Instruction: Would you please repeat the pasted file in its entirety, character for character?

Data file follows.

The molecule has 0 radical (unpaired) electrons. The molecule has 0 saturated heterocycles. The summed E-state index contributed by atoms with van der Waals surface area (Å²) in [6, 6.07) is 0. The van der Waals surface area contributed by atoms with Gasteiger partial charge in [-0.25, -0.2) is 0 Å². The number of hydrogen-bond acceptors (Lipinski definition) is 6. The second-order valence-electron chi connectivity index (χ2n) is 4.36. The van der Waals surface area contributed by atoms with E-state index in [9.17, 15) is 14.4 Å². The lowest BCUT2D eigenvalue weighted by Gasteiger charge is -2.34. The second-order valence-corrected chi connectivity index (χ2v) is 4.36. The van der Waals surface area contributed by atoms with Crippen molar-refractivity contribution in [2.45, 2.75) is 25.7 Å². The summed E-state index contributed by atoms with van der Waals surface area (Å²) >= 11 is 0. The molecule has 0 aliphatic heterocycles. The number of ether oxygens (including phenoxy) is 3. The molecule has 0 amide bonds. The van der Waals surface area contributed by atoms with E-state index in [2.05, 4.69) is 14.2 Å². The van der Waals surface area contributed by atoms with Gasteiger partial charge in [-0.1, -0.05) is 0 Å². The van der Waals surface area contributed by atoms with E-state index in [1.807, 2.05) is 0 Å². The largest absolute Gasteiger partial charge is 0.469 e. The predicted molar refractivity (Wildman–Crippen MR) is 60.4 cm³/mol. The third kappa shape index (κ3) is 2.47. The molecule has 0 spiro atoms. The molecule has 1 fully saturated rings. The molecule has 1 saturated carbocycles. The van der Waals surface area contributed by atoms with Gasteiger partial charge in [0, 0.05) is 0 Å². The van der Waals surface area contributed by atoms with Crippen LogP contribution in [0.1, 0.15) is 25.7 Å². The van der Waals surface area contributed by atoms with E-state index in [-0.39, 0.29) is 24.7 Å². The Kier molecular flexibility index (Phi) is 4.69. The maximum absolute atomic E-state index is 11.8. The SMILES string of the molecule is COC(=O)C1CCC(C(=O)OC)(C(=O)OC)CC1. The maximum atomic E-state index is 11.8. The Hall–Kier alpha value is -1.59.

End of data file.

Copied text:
The molecule has 0 radical (unpaired) electrons. The molecule has 0 saturated heterocycles. The summed E-state index contributed by atoms with van der Waals surface area (Å²) in [6, 6.07) is 0. The van der Waals surface area contributed by atoms with Gasteiger partial charge in [-0.25, -0.2) is 0 Å². The number of hydrogen-bond acceptors (Lipinski definition) is 6. The second-order valence-electron chi connectivity index (χ2n) is 4.36. The van der Waals surface area contributed by atoms with E-state index in [9.17, 15) is 14.4 Å². The lowest BCUT2D eigenvalue weighted by Gasteiger charge is -2.34. The second-order valence-corrected chi connectivity index (χ2v) is 4.36. The van der Waals surface area contributed by atoms with Crippen molar-refractivity contribution in [2.45, 2.75) is 25.7 Å². The summed E-state index contributed by atoms with van der Waals surface area (Å²) >= 11 is 0. The molecule has 0 aliphatic heterocycles. The number of ether oxygens (including phenoxy) is 3. The molecule has 0 amide bonds. The van der Waals surface area contributed by atoms with E-state index in [2.05, 4.69) is 14.2 Å². The van der Waals surface area contributed by atoms with Gasteiger partial charge in [-0.1, -0.05) is 0 Å². The van der Waals surface area contributed by atoms with E-state index in [1.807, 2.05) is 0 Å². The largest absolute Gasteiger partial charge is 0.469 e. The predicted molar refractivity (Wildman–Crippen MR) is 60.4 cm³/mol. The third kappa shape index (κ3) is 2.47. The molecule has 0 spiro atoms. The molecule has 1 fully saturated rings. The molecule has 1 saturated carbocycles. The van der Waals surface area contributed by atoms with Gasteiger partial charge in [0, 0.05) is 0 Å². The van der Waals surface area contributed by atoms with Crippen LogP contribution in [0.1, 0.15) is 25.7 Å². The van der Waals surface area contributed by atoms with E-state index in [-0.39, 0.29) is 24.7 Å². The Kier molecular flexibility index (Phi) is 4.69. The maximum absolute atomic E-state index is 11.8. The SMILES string of the molecule is COC(=O)C1CCC(C(=O)OC)(C(=O)OC)CC1. The maximum atomic E-state index is 11.8. The Hall–Kier alpha value is -1.59.